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Bike riders are at risk

By Staff | Jul 30, 2009

To the editor,

I ride my bike on the mornings that I’m in Sanibel, and since I’m riding for exercise and endurance, I ride on the road and not on the bike paths. As a result, I’ve often been screamed at, cursed at, and last week I had a woman – at 7 a.m. – who felt it necessary, on an empty road (Casa Ybel), to come up behind me and blow her horn. And since she got no reaction, she continued to blow her horn three more times.

I thought it would be a good idea to explain to those non-riders why we who do ride many times ride on the road and not the bike paths. When I’m riding to the store, or to the beach (casual riding), etc., I’m happy to ride on the path as I’m going at an easy pace. But people who ride for exercise usually go at a rapid pace (I try to keep my cadence at approx 16-20 mph and I’m one of the slower ones). On a bike path, this becomes a risk to the rider, to other riders, to those walking and those running. You would either be continuously stopping, or hitting the brakes to slow to a cadence of someone walking (approximately 6 mph).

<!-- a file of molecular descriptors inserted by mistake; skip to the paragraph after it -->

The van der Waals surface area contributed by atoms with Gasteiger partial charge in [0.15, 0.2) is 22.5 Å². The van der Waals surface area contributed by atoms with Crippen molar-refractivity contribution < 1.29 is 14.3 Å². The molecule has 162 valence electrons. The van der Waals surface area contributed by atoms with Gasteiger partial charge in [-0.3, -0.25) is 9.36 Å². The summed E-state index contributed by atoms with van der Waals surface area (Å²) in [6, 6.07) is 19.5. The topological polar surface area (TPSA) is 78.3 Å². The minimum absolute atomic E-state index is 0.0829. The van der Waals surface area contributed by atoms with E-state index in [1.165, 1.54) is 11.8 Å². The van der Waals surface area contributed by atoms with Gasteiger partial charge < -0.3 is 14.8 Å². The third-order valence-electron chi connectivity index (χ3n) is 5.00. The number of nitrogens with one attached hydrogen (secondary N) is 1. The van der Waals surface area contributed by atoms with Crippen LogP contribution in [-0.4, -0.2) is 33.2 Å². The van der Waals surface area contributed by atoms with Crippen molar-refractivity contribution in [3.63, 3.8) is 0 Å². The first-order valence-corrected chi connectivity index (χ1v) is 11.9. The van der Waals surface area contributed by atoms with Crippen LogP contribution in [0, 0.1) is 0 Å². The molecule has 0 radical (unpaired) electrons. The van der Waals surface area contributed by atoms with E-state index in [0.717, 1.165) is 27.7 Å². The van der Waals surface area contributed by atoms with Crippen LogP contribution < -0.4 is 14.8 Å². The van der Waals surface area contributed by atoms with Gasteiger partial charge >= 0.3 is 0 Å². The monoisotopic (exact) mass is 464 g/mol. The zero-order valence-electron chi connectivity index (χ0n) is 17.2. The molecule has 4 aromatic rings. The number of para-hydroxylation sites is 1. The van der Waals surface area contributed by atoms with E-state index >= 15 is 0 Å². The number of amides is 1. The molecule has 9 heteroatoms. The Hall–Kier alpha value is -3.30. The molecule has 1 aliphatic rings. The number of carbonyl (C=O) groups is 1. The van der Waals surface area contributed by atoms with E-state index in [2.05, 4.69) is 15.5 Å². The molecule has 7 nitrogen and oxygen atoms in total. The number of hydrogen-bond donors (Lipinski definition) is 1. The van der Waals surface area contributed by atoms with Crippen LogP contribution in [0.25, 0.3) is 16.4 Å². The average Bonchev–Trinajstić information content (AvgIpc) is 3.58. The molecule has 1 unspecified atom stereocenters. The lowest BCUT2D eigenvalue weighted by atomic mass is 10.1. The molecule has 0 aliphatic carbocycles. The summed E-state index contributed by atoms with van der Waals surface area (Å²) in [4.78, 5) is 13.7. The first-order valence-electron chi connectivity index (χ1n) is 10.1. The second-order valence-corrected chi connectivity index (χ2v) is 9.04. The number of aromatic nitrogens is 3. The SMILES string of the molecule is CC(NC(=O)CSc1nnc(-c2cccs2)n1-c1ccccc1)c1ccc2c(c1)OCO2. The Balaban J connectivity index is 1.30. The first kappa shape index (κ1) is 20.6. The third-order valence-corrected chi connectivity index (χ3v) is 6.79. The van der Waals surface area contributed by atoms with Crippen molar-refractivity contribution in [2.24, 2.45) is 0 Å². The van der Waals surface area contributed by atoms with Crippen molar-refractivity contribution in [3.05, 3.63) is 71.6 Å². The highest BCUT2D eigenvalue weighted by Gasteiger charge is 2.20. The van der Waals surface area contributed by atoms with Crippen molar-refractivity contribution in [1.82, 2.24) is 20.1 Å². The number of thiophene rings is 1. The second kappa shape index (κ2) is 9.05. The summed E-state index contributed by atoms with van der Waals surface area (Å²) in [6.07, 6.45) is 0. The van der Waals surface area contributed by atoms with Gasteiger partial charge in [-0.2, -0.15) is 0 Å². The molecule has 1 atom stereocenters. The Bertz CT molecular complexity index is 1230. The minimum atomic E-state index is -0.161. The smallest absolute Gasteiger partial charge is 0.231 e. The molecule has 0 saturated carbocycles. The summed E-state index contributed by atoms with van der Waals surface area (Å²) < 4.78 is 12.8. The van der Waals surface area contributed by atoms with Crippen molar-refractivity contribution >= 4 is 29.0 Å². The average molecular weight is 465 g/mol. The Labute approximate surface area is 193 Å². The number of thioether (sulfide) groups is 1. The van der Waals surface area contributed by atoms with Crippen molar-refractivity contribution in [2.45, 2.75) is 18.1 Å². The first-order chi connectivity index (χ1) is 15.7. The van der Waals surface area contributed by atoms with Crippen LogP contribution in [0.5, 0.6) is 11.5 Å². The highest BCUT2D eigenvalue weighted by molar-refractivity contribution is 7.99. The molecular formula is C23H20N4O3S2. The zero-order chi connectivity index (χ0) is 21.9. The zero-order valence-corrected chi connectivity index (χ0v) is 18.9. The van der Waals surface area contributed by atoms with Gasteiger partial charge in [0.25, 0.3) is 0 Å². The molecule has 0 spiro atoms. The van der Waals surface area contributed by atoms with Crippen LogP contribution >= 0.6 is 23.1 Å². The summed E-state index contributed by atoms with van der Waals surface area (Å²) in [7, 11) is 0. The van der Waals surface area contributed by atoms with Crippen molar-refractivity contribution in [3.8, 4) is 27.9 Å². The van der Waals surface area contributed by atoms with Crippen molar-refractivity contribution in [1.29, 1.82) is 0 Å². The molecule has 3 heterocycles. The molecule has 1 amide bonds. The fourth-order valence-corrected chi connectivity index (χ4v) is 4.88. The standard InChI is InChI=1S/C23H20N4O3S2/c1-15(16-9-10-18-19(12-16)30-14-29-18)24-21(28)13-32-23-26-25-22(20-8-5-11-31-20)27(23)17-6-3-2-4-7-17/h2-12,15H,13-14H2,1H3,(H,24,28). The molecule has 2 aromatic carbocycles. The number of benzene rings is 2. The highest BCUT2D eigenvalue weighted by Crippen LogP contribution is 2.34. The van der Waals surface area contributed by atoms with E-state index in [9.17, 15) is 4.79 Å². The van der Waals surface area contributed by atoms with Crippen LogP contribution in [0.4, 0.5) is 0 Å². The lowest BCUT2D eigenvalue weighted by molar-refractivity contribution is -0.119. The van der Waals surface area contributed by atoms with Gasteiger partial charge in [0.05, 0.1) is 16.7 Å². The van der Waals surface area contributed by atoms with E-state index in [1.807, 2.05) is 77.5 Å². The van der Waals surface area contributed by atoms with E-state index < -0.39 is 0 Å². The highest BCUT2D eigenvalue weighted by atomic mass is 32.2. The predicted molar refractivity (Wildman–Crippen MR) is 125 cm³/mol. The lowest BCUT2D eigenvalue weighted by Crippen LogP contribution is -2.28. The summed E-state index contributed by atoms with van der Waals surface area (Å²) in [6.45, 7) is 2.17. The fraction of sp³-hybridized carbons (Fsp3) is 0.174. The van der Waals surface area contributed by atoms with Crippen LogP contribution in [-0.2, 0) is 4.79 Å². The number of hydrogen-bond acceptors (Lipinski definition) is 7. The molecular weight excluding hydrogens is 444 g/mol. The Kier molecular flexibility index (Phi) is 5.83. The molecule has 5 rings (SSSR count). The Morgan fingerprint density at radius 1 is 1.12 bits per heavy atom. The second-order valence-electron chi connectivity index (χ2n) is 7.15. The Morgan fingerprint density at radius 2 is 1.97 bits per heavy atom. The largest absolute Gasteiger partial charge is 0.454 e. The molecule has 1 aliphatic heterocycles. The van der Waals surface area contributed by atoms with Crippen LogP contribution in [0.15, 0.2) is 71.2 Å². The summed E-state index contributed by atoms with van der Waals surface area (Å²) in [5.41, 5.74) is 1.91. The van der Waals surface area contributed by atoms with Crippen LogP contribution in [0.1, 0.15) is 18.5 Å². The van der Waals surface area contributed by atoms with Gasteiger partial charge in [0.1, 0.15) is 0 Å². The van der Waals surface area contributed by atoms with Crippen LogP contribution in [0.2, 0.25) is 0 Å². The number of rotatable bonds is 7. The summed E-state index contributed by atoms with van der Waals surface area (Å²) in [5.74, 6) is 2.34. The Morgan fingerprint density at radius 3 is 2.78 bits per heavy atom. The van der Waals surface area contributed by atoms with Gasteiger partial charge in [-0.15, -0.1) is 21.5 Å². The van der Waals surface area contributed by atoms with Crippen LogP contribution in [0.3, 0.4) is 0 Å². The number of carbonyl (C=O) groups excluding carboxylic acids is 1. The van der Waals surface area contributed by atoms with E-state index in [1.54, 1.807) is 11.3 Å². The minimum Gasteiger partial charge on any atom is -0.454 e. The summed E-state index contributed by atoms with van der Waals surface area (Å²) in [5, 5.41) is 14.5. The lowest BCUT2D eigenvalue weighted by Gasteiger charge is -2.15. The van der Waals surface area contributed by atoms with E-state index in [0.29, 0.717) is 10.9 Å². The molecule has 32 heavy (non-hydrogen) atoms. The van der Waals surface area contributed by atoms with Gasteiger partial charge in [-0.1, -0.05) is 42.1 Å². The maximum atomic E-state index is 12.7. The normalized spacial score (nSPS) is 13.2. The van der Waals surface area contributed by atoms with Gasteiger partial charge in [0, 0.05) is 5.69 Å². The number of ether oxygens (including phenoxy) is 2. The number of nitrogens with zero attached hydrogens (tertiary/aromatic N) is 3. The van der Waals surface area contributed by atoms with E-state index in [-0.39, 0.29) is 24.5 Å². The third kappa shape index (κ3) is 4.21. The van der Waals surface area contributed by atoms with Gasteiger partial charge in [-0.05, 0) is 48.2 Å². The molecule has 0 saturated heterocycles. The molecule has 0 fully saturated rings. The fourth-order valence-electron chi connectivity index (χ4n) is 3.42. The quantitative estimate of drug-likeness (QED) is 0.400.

Also, if you did continue the faster speed and attempted to go around a walker/runner/slow rider, there is a great risk of an accident – I’ve seen it happen even with the proper warnings.

Although you may not like it, riding on the road is safer than on the bike paths. Plus, the majority of riders who ride for that type of exercise are usually doing it early in the morning, where there is very little traffic. So the next time you decide to shout or lay on the horn (as that wonderful person did), you will probably – by the third honk – be guaranteed to get the single finger wave. Instead of getting us both upset, try riding instead of driving. It’s better for Sanibel, and better for you.

Greg Donohue

Sanibel